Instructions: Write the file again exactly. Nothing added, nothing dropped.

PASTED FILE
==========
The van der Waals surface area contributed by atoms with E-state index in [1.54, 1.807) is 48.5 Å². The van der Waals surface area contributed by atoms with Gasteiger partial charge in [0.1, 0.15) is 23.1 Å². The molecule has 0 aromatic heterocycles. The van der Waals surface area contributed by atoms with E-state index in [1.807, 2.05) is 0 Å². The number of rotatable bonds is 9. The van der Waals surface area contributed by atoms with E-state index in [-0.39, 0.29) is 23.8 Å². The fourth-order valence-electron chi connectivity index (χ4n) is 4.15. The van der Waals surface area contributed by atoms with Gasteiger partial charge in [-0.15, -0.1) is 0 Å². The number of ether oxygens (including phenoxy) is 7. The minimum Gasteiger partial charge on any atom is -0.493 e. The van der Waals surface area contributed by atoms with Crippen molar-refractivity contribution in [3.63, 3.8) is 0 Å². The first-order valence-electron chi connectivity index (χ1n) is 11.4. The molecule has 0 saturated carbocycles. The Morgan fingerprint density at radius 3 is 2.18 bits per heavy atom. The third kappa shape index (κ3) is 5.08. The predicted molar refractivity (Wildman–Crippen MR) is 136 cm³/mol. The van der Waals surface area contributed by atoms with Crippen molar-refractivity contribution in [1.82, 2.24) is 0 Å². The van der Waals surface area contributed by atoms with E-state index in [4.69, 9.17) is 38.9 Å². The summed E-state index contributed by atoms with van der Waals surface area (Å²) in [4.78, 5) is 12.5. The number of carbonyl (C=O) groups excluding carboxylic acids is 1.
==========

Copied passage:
The van der Waals surface area contributed by atoms with E-state index in [1.54, 1.807) is 48.5 Å². The van der Waals surface area contributed by atoms with Gasteiger partial charge in [0.1, 0.15) is 23.1 Å². The molecule has 0 aromatic heterocycles. The van der Waals surface area contributed by atoms with E-state index in [1.807, 2.05) is 0 Å². The number of rotatable bonds is 9. The van der Waals surface area contributed by atoms with E-state index in [-0.39, 0.29) is 23.8 Å². The fourth-order valence-electron chi connectivity index (χ4n) is 4.15. The van der Waals surface area contributed by atoms with Gasteiger partial charge in [-0.15, -0.1) is 0 Å². The number of ether oxygens (including phenoxy) is 7. The minimum Gasteiger partial charge on any atom is -0.493 e. The van der Waals surface area contributed by atoms with Crippen molar-refractivity contribution in [3.63, 3.8) is 0 Å². The first-order valence-electron chi connectivity index (χ1n) is 11.4. The molecule has 0 saturated carbocycles. The Morgan fingerprint density at radius 3 is 2.18 bits per heavy atom. The third kappa shape index (κ3) is 5.08. The predicted molar refractivity (Wildman–Crippen MR) is 136 cm³/mol. The van der Waals surface area contributed by atoms with Crippen molar-refractivity contribution in [1.82, 2.24) is 0 Å². The van der Waals surface area contributed by atoms with E-state index in [4.69, 9.17) is 38.9 Å². The summed E-state index contributed by atoms with van der Waals surface area (Å²) in [4.78, 5) is 12.5. The number of carbonyl (C=O) groups excluding carboxylic acids is 1.